Master Gardeners to have plant propagation workshop

Published 12:00 am Friday, July 1, 2016

By Carole Massey

Extension Master Gardener Volunteer

On Wednesday, July 13, Rowan County Extension Master Gardeners will conduct a Plant Propagation Workshop from 9 a.m. until noon at the Agricultural Center on Old Concord Road.

The class will be held at the Outdoor Learning Center next to the greenhouse. Space will be limited to the first 25 to call and register. To register, call the Cooperative Extension office at 704-216-8970. There is a fee of $20 for materials and supplies.

A second workshop will be held on Wednesday, July 27. Register for this class also, same time, same place, same $20 fee applies.

Extension Master Gardener Jean Lamb and other Extension Master Gardener volunteers will provide instruction and information on basic propagation techniques. While the instruction remains the same, plant material varies from year to year and results do as well.

When taking cuttings for propagation, new growth from healthy, relatively young plants will give the best results. Cuttings from popular ornamental shrubs work best when the cutting is from a new tip growth that is green, vigorous and snaps when bent. If the tip bends and does not snap, the growth is too juvenile.

Plants should be well irrigated prior to cuttings being taken. If there has not been significant rainfall, water the plant well the day before taking cuttings. Plants under stress will not do well.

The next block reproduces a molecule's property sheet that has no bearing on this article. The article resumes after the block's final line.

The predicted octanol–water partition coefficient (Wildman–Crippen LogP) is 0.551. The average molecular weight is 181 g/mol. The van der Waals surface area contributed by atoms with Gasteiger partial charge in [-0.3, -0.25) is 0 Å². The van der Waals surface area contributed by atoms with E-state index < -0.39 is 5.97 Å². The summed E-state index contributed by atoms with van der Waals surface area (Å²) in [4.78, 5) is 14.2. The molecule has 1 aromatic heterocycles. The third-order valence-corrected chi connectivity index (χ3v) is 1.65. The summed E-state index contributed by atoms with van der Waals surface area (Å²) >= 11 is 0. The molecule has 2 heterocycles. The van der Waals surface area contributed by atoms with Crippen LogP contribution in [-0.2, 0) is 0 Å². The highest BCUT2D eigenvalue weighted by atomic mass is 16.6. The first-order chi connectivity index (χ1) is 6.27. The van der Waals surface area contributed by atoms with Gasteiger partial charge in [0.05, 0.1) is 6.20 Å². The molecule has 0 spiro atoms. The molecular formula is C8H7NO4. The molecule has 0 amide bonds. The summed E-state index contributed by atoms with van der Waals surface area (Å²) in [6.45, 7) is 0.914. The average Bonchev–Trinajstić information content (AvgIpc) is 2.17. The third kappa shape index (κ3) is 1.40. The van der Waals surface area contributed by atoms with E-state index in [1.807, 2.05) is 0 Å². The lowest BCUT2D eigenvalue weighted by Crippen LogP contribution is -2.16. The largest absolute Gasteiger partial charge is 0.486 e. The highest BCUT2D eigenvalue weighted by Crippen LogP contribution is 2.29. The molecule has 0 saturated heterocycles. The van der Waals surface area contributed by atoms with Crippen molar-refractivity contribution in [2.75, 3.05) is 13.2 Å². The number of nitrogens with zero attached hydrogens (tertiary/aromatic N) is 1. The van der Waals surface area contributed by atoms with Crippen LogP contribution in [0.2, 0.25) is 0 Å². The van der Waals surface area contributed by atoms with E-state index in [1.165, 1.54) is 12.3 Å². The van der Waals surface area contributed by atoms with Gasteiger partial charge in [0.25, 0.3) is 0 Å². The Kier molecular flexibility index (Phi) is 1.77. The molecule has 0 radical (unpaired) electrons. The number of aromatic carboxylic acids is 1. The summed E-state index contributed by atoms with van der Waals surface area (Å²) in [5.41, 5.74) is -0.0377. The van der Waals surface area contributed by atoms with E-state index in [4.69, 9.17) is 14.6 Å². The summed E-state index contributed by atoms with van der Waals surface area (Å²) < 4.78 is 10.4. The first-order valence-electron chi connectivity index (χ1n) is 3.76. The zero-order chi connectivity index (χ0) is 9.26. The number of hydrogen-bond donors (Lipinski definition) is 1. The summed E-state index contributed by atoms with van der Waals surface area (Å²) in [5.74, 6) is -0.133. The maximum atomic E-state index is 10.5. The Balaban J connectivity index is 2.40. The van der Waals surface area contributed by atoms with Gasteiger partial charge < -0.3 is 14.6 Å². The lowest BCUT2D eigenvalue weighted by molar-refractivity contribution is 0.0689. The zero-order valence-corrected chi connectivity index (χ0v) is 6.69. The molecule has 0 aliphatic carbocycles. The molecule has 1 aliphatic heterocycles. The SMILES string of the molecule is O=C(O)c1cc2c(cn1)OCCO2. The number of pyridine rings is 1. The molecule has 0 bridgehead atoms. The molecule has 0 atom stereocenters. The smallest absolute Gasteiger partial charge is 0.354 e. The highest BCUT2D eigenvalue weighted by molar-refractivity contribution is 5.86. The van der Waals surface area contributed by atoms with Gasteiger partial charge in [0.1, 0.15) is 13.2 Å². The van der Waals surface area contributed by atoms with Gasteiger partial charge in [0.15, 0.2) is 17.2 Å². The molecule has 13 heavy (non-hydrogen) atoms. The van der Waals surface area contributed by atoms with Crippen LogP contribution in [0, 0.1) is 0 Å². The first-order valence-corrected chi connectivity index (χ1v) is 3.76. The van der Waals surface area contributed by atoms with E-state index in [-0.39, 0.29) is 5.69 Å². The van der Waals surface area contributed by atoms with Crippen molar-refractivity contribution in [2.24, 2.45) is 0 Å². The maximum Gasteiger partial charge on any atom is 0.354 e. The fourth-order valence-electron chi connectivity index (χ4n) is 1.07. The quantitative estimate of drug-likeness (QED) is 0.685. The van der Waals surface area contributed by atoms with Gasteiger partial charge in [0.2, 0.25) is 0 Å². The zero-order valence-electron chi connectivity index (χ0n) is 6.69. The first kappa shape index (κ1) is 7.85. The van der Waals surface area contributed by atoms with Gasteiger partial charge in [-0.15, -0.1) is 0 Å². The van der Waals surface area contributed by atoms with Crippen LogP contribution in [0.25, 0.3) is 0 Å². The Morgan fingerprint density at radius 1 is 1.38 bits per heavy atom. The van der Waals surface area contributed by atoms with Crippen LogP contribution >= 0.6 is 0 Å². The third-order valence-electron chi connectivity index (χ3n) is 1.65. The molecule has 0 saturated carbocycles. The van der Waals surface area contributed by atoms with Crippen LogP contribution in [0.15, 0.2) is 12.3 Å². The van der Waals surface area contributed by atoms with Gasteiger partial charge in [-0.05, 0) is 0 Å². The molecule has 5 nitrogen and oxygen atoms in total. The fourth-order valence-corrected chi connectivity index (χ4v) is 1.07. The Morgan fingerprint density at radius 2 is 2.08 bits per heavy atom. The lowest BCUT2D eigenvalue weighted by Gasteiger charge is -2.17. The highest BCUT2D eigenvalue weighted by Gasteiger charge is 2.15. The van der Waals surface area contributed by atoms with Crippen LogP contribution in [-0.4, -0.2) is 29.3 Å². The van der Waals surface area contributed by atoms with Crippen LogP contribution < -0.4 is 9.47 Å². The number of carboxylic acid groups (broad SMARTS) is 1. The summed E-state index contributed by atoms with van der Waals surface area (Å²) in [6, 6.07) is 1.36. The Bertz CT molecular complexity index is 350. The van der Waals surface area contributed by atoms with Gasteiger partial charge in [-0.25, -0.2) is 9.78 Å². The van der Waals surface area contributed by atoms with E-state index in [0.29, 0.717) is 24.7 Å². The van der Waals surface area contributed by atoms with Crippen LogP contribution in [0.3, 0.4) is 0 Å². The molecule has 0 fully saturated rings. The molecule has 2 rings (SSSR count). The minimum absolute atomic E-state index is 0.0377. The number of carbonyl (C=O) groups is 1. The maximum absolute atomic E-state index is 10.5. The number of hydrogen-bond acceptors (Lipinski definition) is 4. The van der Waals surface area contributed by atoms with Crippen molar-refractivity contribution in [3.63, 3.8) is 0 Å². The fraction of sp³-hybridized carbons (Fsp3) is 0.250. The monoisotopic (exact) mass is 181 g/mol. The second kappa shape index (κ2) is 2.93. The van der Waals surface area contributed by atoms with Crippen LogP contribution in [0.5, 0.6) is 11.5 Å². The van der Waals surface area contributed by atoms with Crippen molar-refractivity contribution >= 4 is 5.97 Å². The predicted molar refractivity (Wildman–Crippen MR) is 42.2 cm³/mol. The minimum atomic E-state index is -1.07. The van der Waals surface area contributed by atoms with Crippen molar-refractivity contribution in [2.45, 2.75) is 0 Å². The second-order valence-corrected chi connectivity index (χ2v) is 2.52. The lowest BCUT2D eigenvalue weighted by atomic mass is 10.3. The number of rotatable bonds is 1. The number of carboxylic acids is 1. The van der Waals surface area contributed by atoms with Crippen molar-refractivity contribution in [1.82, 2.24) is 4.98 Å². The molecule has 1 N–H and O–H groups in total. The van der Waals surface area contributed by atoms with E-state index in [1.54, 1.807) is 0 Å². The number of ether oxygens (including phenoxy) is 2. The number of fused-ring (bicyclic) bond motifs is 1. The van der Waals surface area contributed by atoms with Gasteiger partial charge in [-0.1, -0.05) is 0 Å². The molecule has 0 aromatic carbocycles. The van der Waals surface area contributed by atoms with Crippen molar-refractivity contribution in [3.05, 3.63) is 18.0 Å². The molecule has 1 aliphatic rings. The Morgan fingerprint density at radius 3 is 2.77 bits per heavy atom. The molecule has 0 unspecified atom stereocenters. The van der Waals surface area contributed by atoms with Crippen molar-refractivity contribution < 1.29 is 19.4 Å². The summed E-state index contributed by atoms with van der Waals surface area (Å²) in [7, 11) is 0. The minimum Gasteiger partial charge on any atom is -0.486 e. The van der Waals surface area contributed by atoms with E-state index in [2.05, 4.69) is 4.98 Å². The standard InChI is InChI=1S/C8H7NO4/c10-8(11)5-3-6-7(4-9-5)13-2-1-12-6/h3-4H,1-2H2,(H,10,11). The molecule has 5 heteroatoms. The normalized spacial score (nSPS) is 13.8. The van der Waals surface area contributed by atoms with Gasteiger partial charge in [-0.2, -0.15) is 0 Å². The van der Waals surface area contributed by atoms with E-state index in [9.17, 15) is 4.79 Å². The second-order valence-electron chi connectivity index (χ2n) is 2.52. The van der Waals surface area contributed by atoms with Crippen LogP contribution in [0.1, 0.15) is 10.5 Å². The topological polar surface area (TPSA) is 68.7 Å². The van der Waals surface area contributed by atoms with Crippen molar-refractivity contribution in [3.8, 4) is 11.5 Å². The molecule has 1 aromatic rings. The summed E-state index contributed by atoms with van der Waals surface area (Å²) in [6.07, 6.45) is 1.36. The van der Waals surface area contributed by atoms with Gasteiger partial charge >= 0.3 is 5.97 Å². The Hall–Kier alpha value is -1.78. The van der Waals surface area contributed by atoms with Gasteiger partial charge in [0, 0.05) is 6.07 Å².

Cuttings from old wood or aged or declining shrubs will be difficult to propagate. Shrubs should be insect- and disease-free. Cuttings should be taken the morning of the workshop if at all possible. Transport soft-stem cuttings in a cooler with ice or in a container of water. Cuttings need not be excessively long.

Participants are encouraged to bring enough plant material to share with others. Recommended plants for propagation include most ornamental shrubs, including all varieties of butterfly bushes, hydrangea and azalea, mock orange, crape myrtle, spirea, weigela, gardenia (upright and trailing varieties), holly, roses, chaste tree (vitex), Kerria, viburnum and beauty berry.

Some conifers will do well, others not so much. Camellias will propagate; they just take a while to mature. Don’t forget the vining plants and herbs. Clematis and lavender would be two examples.

Master Gardeners will bring cuttings from their home gardens as well as furnishing cuttings from the Pocket Gardens around the Ag Center. When filled, the propagation trays will be nurtured in the greenhouse until fall. At that time, a potting up session will be scheduled, with Master Gardeners to assist, and the new plants will be ready to be taken home.

Participants are encouraged to come by and check on their cuttings during the summer to see their growth and development. For questions or additional information, contact the Cooperative Extension office, 704-216-8970 or e-mail